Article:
Cathie Wood Is Sounding the Alarm on Nvidia. Here Are 3 Things Smart Investors Should Know

A cautionary tale

In her shareholder letter, Wood makes an apt comparison between Nvidia and Cisco. During the early days of the internet in the 1990s, Cisco enjoyed an extended moment in the spotlight thanks to the company’s breakthroughs in routers and computer hardware equipment.

Unsurprisingly, investors poured into Cisco stock, eventually propelling Cisco to the world’s most-valuable company. Today, Cisco isn’t even in the top-50 most-valuable companies measured by market cap.

On the surface, I understand the comparison Wood makes. Demand for Nvidia’s graphics processing units (GPUs) and data center services is abnormally high thanks to urgency-driven investments surrounding the AI narrative.

Wood warns that rising competition could spell trouble for Nvidia, and it could be here sooner than later. While this may be true, I’m not completely sold on this argument. Understanding the underlying details around increased competition is important for investors to explore.

A person panicking in front of a plummeting stock chart.

Image source: Getty Images.

Competition is rising, but…

In the aftermath of the dot-com bubble in the early 2000s, Cisco failed to innovate at the same pace as its competition. As a result, computing hardware became a commoditized product, putting Cisco in somewhat of an existential crisis. While Cisco still operates a successful business, it’s clear the company ultimately dropped out of favor with investors.

I see things much differently with Nvidia. For starters, designing semiconductor chips and high-performance compute is much more sophisticated than producing routers. In other words, while Cisco’s hardware was innovative in the early days of the internet, it didn’t take long for competing products to emerge.

Nvidia absolutely has competition — namely, from chip makers Advanced Micro Devices and Qualcomm. Moreover, tangential competition is quickly entering the scene from the likes of Microsoft, Amazon, and even Tesla. While I agree with Wood that intensified competition could impact demand for Nvidia’s chips, I don’t think she’s giving the company enough credit.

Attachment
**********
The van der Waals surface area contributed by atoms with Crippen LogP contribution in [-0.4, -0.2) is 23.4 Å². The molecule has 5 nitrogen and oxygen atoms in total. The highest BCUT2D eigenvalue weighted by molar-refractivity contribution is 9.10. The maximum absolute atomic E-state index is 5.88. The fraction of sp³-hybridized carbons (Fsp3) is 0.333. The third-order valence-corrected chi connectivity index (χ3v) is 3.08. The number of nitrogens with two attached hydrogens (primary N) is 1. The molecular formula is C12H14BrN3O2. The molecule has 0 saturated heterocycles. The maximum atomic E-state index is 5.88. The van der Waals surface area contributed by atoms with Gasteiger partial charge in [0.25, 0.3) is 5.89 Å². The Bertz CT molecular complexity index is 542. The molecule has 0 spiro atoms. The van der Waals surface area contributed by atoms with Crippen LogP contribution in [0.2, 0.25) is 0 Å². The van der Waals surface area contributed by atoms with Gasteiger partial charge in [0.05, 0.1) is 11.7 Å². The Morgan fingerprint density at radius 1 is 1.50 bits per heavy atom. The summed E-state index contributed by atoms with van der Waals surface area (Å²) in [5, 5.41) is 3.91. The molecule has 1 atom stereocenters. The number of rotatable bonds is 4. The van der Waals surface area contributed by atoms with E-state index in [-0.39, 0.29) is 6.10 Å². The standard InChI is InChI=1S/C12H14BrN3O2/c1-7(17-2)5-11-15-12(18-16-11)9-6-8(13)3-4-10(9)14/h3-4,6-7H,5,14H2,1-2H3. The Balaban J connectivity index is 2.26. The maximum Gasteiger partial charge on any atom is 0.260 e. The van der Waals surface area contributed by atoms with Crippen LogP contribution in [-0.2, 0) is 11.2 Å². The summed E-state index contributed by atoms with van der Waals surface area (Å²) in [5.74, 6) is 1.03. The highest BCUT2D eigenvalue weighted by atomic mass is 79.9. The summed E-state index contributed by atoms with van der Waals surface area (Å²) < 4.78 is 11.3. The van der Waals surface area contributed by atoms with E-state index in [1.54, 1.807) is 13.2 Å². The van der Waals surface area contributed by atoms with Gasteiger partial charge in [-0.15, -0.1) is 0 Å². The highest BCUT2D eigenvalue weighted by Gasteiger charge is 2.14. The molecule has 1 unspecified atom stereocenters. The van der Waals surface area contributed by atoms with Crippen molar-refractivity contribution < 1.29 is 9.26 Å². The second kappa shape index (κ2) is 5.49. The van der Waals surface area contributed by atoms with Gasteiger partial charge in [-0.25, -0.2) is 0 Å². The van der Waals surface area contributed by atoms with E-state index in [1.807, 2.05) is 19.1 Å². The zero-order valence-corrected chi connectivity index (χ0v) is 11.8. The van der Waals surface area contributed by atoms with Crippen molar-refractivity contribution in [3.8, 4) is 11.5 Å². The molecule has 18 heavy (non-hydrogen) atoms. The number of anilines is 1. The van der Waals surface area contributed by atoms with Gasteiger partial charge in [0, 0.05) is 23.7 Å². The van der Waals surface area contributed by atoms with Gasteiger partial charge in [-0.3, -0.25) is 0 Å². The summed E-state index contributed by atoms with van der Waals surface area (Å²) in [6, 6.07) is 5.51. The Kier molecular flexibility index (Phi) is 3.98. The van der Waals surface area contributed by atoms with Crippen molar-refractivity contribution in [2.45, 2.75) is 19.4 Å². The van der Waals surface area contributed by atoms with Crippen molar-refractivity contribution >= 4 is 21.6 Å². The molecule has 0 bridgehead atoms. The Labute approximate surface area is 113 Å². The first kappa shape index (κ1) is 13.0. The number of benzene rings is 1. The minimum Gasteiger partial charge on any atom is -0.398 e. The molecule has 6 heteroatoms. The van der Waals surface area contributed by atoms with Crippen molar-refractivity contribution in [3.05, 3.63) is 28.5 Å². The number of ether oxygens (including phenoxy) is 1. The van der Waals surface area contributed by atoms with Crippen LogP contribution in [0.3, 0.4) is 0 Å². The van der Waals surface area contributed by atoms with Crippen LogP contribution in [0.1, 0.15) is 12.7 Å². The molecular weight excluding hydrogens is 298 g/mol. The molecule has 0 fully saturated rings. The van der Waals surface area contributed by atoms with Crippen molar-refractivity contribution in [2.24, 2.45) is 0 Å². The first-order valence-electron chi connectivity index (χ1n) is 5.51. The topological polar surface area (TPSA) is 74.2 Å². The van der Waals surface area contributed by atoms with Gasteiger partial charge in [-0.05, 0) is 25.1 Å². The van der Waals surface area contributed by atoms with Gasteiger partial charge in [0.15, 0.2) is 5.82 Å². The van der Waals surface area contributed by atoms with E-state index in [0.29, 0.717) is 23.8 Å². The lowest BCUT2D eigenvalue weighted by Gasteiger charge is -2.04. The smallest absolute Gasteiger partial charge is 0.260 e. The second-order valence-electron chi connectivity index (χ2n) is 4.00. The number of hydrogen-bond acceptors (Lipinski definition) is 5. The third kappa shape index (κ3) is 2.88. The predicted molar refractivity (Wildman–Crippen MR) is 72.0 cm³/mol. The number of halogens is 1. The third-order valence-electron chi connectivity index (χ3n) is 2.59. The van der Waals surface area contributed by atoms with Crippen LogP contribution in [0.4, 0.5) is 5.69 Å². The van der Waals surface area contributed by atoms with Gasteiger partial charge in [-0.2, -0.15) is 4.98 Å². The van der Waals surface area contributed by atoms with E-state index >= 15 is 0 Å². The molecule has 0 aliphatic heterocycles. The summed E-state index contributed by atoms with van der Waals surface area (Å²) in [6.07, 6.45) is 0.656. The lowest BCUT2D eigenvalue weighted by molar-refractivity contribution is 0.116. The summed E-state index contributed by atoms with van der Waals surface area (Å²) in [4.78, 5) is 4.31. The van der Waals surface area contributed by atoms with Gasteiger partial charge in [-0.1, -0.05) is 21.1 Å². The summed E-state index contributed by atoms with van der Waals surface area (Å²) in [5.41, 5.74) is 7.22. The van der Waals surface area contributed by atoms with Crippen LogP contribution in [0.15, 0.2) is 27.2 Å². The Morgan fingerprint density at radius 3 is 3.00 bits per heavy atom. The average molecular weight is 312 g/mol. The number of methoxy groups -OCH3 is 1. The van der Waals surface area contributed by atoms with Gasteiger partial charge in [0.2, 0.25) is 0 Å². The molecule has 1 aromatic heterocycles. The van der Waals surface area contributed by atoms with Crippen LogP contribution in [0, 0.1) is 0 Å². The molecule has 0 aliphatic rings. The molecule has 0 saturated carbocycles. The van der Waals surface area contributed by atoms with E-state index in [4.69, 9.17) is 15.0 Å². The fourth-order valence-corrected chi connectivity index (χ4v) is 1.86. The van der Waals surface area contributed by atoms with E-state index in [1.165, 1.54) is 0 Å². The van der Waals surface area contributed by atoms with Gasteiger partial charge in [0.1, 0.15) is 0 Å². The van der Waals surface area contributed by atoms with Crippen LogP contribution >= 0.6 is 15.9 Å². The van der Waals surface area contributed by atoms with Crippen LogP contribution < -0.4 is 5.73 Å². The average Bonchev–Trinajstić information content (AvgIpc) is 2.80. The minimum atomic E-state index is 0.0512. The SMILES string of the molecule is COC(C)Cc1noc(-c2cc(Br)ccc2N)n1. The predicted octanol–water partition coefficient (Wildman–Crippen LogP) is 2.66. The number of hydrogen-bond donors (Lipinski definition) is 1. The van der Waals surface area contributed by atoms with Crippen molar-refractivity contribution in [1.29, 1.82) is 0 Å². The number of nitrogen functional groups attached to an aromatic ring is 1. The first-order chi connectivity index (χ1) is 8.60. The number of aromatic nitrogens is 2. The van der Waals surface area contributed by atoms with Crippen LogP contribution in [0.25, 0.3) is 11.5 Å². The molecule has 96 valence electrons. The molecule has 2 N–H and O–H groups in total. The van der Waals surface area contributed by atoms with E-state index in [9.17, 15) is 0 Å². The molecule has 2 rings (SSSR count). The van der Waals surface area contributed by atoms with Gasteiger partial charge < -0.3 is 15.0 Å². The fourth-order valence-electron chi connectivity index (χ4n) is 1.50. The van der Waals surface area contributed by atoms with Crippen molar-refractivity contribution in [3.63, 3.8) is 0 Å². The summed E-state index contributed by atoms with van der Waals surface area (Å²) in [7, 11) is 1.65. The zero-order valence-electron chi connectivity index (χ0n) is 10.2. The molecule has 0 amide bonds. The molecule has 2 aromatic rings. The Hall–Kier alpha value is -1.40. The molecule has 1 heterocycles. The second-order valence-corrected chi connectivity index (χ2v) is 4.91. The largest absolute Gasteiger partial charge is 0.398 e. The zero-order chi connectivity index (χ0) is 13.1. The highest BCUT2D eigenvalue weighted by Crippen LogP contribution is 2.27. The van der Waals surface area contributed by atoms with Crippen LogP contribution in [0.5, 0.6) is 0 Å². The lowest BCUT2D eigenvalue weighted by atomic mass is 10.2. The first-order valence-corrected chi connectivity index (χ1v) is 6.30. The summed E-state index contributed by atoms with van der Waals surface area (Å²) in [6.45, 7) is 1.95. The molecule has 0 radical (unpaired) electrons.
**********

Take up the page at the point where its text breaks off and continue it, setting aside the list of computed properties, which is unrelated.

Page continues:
Investors should realize that unlike Cisco, Nvidia has optionality. The company is diversifying its model outside of semiconductors and is building an end-to-end AI platform.

…Nvidia has a plan

Although the chip arena has a rising number of entrants, Nvidia still holds a competitive advantage. The company is a pioneer in the GPU space, providing Nvidia with an enviable first-mover position. While it’s plausible that Nvidia could lose some of its pricing power and market share over time, I don’t see the competition as too much of a threat.

Moreover, with a whopping $26 billion of cash on the balance sheet, Nvidia has been aggressively investing in all sorts of areas across the AI spectrum in an effort to expand beyond chips. Two high-profile applications that Nvidia is exploring include humanoid robotics and enterprise software.

Nvidia recently joined OpenAI, Microsoft, and Intel in a $675 million funding round for robotics start-up Figure AI. On top of that, the company is currently an investor in Databricks — the world’s most-valuable privately held software business. I see both of these partnerships as ways for Nvidia to bolster its under-the-radar software operation — which is already a one-billion-dollar revenue run rate business.

Could Nvidia end up as the next Cisco? Of course, anything is possible. I think what’s more likely is that if Nvidia’s bets in robotics and software don’t pan out, then the company could begin to experience decelerating growth. A situation like that could absolutely cause some panic-induced selling from investors.

But in my opinion, I don’t see that happening. I am encouraged and impressed by all of the moves Nvidia is making outside of chips. While the stock is certainly enjoying some momentum, I think Nvidia can keep it up — and I’m optimistic that the company’s best days are ahead.

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